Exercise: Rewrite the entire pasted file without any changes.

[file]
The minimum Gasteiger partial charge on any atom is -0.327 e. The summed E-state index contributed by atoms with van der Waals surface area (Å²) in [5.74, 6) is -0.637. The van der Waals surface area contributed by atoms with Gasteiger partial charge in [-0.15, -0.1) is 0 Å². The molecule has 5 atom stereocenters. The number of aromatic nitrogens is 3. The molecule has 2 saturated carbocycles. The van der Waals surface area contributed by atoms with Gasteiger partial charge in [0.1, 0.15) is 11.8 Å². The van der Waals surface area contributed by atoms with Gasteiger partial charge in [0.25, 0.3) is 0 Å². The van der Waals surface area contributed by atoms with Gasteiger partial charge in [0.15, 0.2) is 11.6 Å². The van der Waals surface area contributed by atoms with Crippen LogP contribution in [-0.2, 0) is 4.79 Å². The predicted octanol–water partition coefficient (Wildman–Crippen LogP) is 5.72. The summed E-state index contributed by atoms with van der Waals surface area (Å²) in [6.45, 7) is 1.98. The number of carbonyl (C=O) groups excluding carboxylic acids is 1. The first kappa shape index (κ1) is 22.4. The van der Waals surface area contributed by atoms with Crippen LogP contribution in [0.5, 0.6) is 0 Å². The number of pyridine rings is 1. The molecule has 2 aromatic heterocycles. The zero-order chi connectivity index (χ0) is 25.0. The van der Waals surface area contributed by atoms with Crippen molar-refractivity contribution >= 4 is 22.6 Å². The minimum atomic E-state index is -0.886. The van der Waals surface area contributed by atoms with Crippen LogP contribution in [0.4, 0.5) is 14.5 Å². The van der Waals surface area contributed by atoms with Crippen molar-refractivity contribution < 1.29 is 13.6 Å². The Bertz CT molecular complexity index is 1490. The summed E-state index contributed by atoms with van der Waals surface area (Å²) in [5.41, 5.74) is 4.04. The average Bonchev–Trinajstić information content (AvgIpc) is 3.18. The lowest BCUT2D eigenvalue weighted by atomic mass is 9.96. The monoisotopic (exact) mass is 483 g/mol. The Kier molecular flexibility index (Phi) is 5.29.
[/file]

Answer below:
The minimum Gasteiger partial charge on any atom is -0.327 e. The summed E-state index contributed by atoms with van der Waals surface area (Å²) in [5.74, 6) is -0.637. The van der Waals surface area contributed by atoms with Gasteiger partial charge in [-0.15, -0.1) is 0 Å². The molecule has 5 atom stereocenters. The number of aromatic nitrogens is 3. The molecule has 2 saturated carbocycles. The van der Waals surface area contributed by atoms with Gasteiger partial charge in [0.1, 0.15) is 11.8 Å². The van der Waals surface area contributed by atoms with Gasteiger partial charge in [0.25, 0.3) is 0 Å². The van der Waals surface area contributed by atoms with Gasteiger partial charge in [0.15, 0.2) is 11.6 Å². The van der Waals surface area contributed by atoms with Crippen LogP contribution in [-0.2, 0) is 4.79 Å². The predicted octanol–water partition coefficient (Wildman–Crippen LogP) is 5.72. The summed E-state index contributed by atoms with van der Waals surface area (Å²) in [6.45, 7) is 1.98. The number of carbonyl (C=O) groups excluding carboxylic acids is 1. The first kappa shape index (κ1) is 22.4. The van der Waals surface area contributed by atoms with Crippen LogP contribution in [0.5, 0.6) is 0 Å². The number of pyridine rings is 1. The molecule has 2 aromatic heterocycles. The zero-order chi connectivity index (χ0) is 25.0. The van der Waals surface area contributed by atoms with Crippen molar-refractivity contribution >= 4 is 22.6 Å². The minimum atomic E-state index is -0.886. The van der Waals surface area contributed by atoms with Crippen LogP contribution in [0.4, 0.5) is 14.5 Å². The van der Waals surface area contributed by atoms with Crippen molar-refractivity contribution < 1.29 is 13.6 Å². The Bertz CT molecular complexity index is 1490. The summed E-state index contributed by atoms with van der Waals surface area (Å²) in [5.41, 5.74) is 4.04. The average Bonchev–Trinajstić information content (AvgIpc) is 3.18. The lowest BCUT2D eigenvalue weighted by atomic mass is 9.96. The monoisotopic (exact) mass is 483 g/mol. The Kier molecular flexibility index (Phi) is 5.29.